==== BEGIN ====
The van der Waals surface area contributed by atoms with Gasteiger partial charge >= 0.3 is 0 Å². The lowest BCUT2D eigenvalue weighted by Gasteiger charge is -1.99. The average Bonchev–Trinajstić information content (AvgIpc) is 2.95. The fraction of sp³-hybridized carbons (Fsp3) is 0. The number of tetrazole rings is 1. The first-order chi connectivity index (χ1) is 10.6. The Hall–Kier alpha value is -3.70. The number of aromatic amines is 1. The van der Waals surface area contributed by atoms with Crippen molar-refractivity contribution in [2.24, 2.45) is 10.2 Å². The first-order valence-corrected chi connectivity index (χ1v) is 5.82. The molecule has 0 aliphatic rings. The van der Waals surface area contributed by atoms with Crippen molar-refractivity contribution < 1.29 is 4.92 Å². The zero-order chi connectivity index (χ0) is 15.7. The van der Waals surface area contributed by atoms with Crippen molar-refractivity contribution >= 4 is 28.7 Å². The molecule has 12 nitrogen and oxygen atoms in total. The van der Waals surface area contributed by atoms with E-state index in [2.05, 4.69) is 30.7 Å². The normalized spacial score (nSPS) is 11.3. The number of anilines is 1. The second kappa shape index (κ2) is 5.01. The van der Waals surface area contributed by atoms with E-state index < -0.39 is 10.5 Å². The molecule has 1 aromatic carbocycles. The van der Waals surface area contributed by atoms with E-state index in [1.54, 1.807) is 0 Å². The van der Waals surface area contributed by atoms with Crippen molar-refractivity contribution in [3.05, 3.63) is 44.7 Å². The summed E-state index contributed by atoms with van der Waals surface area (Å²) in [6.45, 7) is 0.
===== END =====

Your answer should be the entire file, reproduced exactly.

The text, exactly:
The van der Waals surface area contributed by atoms with Gasteiger partial charge >= 0.3 is 0 Å². The lowest BCUT2D eigenvalue weighted by Gasteiger charge is -1.99. The average Bonchev–Trinajstić information content (AvgIpc) is 2.95. The fraction of sp³-hybridized carbons (Fsp3) is 0. The number of tetrazole rings is 1. The first-order chi connectivity index (χ1) is 10.6. The Hall–Kier alpha value is -3.70. The number of aromatic amines is 1. The van der Waals surface area contributed by atoms with Crippen molar-refractivity contribution in [2.24, 2.45) is 10.2 Å². The first-order valence-corrected chi connectivity index (χ1v) is 5.82. The molecule has 0 aliphatic rings. The van der Waals surface area contributed by atoms with Crippen molar-refractivity contribution < 1.29 is 4.92 Å². The zero-order chi connectivity index (χ0) is 15.7. The van der Waals surface area contributed by atoms with Crippen molar-refractivity contribution >= 4 is 28.7 Å². The molecule has 12 nitrogen and oxygen atoms in total. The van der Waals surface area contributed by atoms with E-state index in [2.05, 4.69) is 30.7 Å². The normalized spacial score (nSPS) is 11.3. The number of anilines is 1. The second kappa shape index (κ2) is 5.01. The van der Waals surface area contributed by atoms with E-state index < -0.39 is 10.5 Å². The molecule has 1 aromatic carbocycles. The van der Waals surface area contributed by atoms with E-state index in [1.54, 1.807) is 0 Å². The van der Waals surface area contributed by atoms with Crippen molar-refractivity contribution in [3.05, 3.63) is 44.7 Å². The summed E-state index contributed by atoms with van der Waals surface area (Å²) in [6.45, 7) is 0.